38. Generating a JWT

When users log in to PrintBay, we're going to generate a JSON Web Token and send it back to them.

This token will also be stored on the user model so that when the token is later used to authenticate a call, we can match the token to the user.

This means we need to enhance our User schema to store the token by adding a new property token and making it's type a String.

server/models/user.js

const UserSchema = mongoose.Schema({
  name: { ... },
  email: { ... },
  password: { ... },
  token: {
    type: String
  }
});

Next, we'll write a method on the model that will generate the token.

Mongoose methods

Before we do that, we need to be aware of the types of methods that are available for Mongoose.

There are two types: statics methods and instance methods.

Static methods are called on a model. For example, the findById method.

const user = User.findById(id);

Static methods are generally used to query or update one or more documents.

Instance methods, on the other hand, are applied to an individual model that has been returned from the database, or perhaps newly created. For example, the save instance method.

const user = new User();
user.save();

Finally, it's important to realize that we can add custom methods to our Mongoose schema, allowing us to extend the features of Mongoose as we'll be doing in this video.

Generating auth token

We're now going to generate our JWT. Let's install the library jsonwebtoken.

$ npm i -S jsonwebtoken

This library will abstract most of the logic about generating JWTs, making things much simpler for us.

We'll now require this package at the top of our server/models/user.js file. We'll declare a variable jwt and require the "jsonwebtoken" package.

Custom instance method

Let's then add a custom instance method to our User schema. Instance methods are added to the methods object on the schema. We'll call this method generateAuthToken.

The idea of this method is that it can be called from any Express endpoint where we load the user. It's going to do two things - firstly, it will generate a token and save it to the user model. Next, it will return the token.

We'll assign to this property a regular async function. Note that we don't use an arrow function here, as we want to use the this keyword which will refer to the specific document that we're running this method on.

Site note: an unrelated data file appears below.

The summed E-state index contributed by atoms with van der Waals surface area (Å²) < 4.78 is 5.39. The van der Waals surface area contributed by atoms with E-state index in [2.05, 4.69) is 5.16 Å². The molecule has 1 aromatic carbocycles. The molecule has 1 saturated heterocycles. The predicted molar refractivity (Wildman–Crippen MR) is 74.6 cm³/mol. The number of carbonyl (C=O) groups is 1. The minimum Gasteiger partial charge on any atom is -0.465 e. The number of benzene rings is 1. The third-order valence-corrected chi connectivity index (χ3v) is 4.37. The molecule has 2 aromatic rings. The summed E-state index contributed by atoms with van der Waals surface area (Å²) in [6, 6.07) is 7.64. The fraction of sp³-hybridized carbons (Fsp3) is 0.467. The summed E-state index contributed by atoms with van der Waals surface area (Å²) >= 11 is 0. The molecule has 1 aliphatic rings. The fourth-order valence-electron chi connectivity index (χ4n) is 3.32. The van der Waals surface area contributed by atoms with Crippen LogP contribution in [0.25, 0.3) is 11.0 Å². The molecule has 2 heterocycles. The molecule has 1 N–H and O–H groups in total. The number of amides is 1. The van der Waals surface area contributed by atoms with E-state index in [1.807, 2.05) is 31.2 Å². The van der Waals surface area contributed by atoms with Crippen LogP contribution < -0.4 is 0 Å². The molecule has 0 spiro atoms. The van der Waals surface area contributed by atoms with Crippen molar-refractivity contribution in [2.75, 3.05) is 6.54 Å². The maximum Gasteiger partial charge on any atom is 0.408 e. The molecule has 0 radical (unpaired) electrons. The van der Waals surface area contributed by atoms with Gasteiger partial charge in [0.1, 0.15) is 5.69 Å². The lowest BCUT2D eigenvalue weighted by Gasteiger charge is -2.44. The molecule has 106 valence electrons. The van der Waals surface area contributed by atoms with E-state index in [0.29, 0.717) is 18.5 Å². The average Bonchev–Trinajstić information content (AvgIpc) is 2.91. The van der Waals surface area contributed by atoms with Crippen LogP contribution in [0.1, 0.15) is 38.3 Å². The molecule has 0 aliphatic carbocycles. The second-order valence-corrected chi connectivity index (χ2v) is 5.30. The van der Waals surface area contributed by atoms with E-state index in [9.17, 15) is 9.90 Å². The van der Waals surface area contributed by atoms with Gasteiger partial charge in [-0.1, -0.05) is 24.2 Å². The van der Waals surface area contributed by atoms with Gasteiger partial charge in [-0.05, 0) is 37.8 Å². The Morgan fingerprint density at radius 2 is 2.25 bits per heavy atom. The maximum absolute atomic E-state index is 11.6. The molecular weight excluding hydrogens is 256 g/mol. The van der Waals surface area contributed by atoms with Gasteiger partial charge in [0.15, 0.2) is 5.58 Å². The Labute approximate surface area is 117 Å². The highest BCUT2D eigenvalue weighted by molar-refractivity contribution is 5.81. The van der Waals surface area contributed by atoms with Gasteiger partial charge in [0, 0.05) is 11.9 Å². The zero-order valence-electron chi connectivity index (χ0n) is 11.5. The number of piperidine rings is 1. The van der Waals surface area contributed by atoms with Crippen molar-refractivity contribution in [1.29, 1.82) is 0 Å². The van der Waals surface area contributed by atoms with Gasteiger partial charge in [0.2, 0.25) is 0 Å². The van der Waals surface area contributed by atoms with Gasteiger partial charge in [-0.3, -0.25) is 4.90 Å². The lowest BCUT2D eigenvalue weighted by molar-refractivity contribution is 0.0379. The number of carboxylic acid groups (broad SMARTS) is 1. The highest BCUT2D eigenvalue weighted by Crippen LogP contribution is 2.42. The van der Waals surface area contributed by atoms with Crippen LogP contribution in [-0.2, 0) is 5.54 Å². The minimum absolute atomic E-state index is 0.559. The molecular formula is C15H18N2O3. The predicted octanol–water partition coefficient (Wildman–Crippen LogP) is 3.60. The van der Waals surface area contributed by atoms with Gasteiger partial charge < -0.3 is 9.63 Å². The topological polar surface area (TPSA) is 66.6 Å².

server/models/user.js

const jwt = require("jsonwebtoken");

...

UserSchema.methods.generateAuthToken = async function () {

};

Generate token

Now we can generate our JWT. Let's create a constant token. Then we'll use the jsonwebtoken package and use the sign method to generate the complete token.

The sign method has two arguments. The first is the payload for your JWT. Remember that this need to include an ID for the user that the server can use to identify the user.

So let's use the Mongo document ID of that user. We can do so by creating a _id property in the payload. We'll assign the user ID which is a property of the context obect. We'll use the toHexString method here as well.

The second argument to sign is the secret value that we use to salt our hash. You can make this any string value you like.

Finally, we'll call the toString method at the end of sign so that we can now use this token as a string.

server/models/user.js

UserSchema.methods.generateAuthToken = async function () {
  const token = jwt.sign(
    { _id: this._id.toHexString() },
    "secret string"
  ).toString();
};

Save token

Now that we have the token, we'll save it to the model by going this.token = token and we'll then await the saving of the model.

When the save process completes, we return the token to the method that calls it.

server/models/user.js

UserSchema.methods.generateAuthToken = async function () {
  ...
  this.token = token;
  await this.save();
  return token;
};

Putting secret into .env file

Before we move on, we should move our secret string into the environment file as we don't want this hardcoded.

Let's create a new variable in the .env.server file called JWT_SECRET. You can give this whatever value you want. I'm just going to mash the keyboard and see what comes out.

PORT=8070
JWT_SECRET=9328729ef7ef9wjdfjs9

Let's now go back to our model and replace the hardcoded string with the environment variable by going process.env.JWT_SECRET.

server/models/user.js

const token = jwt.sign(
  { _id: this._id.toHexString() },
  process.env.JWT_SECRET
).toString();
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